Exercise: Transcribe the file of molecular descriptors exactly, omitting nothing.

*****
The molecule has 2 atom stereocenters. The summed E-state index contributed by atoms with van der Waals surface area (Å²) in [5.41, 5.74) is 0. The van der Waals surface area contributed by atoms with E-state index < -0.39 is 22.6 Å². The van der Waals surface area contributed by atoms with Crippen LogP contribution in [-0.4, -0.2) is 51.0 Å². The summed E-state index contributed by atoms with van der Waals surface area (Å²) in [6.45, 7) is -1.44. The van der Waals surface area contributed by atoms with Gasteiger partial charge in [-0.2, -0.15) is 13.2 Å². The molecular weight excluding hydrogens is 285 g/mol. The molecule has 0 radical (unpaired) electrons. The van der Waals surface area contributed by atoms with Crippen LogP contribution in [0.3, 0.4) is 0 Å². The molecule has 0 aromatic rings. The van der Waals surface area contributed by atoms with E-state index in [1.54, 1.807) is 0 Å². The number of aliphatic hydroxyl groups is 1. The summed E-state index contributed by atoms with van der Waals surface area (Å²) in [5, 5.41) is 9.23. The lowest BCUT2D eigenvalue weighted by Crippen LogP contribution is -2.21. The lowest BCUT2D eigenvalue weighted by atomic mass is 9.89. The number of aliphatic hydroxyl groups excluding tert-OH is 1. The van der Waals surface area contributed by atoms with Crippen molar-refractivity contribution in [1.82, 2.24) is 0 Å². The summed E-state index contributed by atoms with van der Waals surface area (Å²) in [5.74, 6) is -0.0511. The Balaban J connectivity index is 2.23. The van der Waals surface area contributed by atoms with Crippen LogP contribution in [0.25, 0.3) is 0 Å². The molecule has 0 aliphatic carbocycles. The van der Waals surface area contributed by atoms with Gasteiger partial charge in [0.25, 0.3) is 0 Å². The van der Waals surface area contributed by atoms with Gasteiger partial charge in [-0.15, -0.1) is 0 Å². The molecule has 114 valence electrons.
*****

The molecule has 2 atom stereocenters. The summed E-state index contributed by atoms with van der Waals surface area (Å²) in [5.41, 5.74) is 0. The van der Waals surface area contributed by atoms with E-state index < -0.39 is 22.6 Å². The van der Waals surface area contributed by atoms with Crippen LogP contribution in [-0.4, -0.2) is 51.0 Å². The summed E-state index contributed by atoms with van der Waals surface area (Å²) in [6.45, 7) is -1.44. The van der Waals surface area contributed by atoms with Gasteiger partial charge in [-0.2, -0.15) is 13.2 Å². The molecular weight excluding hydrogens is 285 g/mol. The molecule has 0 radical (unpaired) electrons. The van der Waals surface area contributed by atoms with Crippen LogP contribution in [0.3, 0.4) is 0 Å². The molecule has 0 aromatic rings. The van der Waals surface area contributed by atoms with E-state index in [1.54, 1.807) is 0 Å². The number of aliphatic hydroxyl groups is 1. The summed E-state index contributed by atoms with van der Waals surface area (Å²) in [5, 5.41) is 9.23. The lowest BCUT2D eigenvalue weighted by Crippen LogP contribution is -2.21. The lowest BCUT2D eigenvalue weighted by atomic mass is 9.89. The number of aliphatic hydroxyl groups excluding tert-OH is 1. The van der Waals surface area contributed by atoms with Crippen molar-refractivity contribution in [1.82, 2.24) is 0 Å². The summed E-state index contributed by atoms with van der Waals surface area (Å²) in [5.74, 6) is -0.0511. The Balaban J connectivity index is 2.23. The van der Waals surface area contributed by atoms with Crippen LogP contribution in [0.25, 0.3) is 0 Å². The molecule has 0 aliphatic carbocycles. The van der Waals surface area contributed by atoms with Gasteiger partial charge in [0.25, 0.3) is 0 Å². The van der Waals surface area contributed by atoms with Gasteiger partial charge in [-0.15, -0.1) is 0 Å². The molecule has 114 valence electrons.